Many institutions and organisations representing women’s rights have a high visibility in the cosmopolitan arena and have effectively expressed their concerns. Not only that, their members have decisively moved far ahead of Gandhi’s vision of fearless women. Alert, active and bold, they engage in constant discussion and introspection for genuine equality.

While all women’s agendas prescribe peace and nonviolence, the feminisation of the military and police and, the expanding membership of women in militant groups that do not abjure the use of arms are all a sad cry away from what Gandhi viewed to be a woman’s special role.

While middle class women were visibly active side by side with Mahatma Gandhi, wearing khadi, going to jail, organising resistance on the British in some creative and selfless way, the socially conscious middle class woman of today has largely shunned direct political activity, preferring to seek more secure ground in funded social work through voluntary organisations. A growing number of emancipated, educated, young women are being diverted by market oriented consumerism in the name of modernity and liberation. They become packaged products for the marriage, beauty or fashion markets, a professionalised catering to “the vanities” that Gandhi spoke of.

While in some spheres women have accepted Gandhi’s words about shedding their role as slaves and facing patriarchal challenges, women have largely slipped away from the paths of political action that Gandhi had opened out for them during the freedom movement. For instance, outside the home and far from the hearth individual women from the middle classes have achieved remarkable prominence in fields such as aviation, science and space technology, administration, education, literature and the arts. Unfortunately, the women of the rural classes are subjected to the same oppression as before, not only by the men within their caste but by upper caste communities who carry, out reprisals on communities from the under castes. The recent political empowerment of the backward castes has found a corresponding rise in the suppression of their own women, reflecting the existing ethos of rural society. Neither has an effective political leadership risen from amongst them to give courage to other nor are emancipated urban women able to provide the kind of sustained leadership rural women need largely because of class and caste differences.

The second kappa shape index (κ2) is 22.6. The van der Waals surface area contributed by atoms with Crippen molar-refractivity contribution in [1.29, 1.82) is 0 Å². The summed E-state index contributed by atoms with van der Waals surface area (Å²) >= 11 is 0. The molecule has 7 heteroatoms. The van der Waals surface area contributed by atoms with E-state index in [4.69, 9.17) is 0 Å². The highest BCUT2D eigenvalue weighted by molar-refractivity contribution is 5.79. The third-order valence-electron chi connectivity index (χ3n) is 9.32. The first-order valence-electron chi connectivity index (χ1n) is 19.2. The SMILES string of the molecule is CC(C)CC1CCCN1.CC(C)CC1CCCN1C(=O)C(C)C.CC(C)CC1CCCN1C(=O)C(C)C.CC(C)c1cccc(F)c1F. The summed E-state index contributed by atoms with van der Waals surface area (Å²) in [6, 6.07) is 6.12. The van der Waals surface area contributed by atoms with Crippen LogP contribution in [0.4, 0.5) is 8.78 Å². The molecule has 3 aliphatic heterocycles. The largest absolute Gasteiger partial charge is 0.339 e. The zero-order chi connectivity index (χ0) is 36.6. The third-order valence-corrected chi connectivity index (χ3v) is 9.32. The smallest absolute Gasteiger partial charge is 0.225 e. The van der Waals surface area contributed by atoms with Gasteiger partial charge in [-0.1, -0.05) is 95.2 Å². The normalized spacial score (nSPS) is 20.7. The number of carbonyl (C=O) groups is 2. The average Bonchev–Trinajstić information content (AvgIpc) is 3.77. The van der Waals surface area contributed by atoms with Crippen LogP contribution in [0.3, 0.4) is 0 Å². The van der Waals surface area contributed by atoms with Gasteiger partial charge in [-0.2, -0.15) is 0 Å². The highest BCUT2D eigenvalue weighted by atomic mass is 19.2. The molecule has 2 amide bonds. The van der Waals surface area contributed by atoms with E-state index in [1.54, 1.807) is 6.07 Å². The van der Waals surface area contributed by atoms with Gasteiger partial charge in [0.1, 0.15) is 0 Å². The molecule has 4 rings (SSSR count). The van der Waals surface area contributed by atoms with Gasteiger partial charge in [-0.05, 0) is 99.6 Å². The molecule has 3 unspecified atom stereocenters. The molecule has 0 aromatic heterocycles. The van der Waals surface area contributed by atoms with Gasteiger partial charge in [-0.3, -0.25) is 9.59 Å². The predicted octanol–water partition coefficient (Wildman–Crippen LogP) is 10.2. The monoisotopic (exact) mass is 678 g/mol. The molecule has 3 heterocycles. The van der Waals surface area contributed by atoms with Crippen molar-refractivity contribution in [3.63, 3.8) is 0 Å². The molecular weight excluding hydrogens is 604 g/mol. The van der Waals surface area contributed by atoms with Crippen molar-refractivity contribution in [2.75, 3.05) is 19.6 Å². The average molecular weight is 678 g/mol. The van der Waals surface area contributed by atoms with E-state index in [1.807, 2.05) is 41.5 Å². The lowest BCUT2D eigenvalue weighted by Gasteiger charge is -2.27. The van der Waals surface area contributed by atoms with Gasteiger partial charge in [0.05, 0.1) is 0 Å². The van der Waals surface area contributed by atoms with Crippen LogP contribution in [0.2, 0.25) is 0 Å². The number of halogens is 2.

On paper, India is far ahead in policies and legislation favouring women. It adopted universal franchise before many other nations. Yet men in the political structure refuse to acknowledge the relationships between social justice and gender justice while women outside the political system are unable to effectively implement and integrate these two most powerful national and international agendas. The increasing criminalization of politics and the use of vast sums of black money and ugly muscle power by caste and criminal gangs present an entire hostile environment for women who wish to pursue a political career. With both caste and gender groups perpetuating traditional and modern divisions and indigenous human resources being replaced by western technologies the mission of Gandhi and the dreams of women are yet to be fulfilled.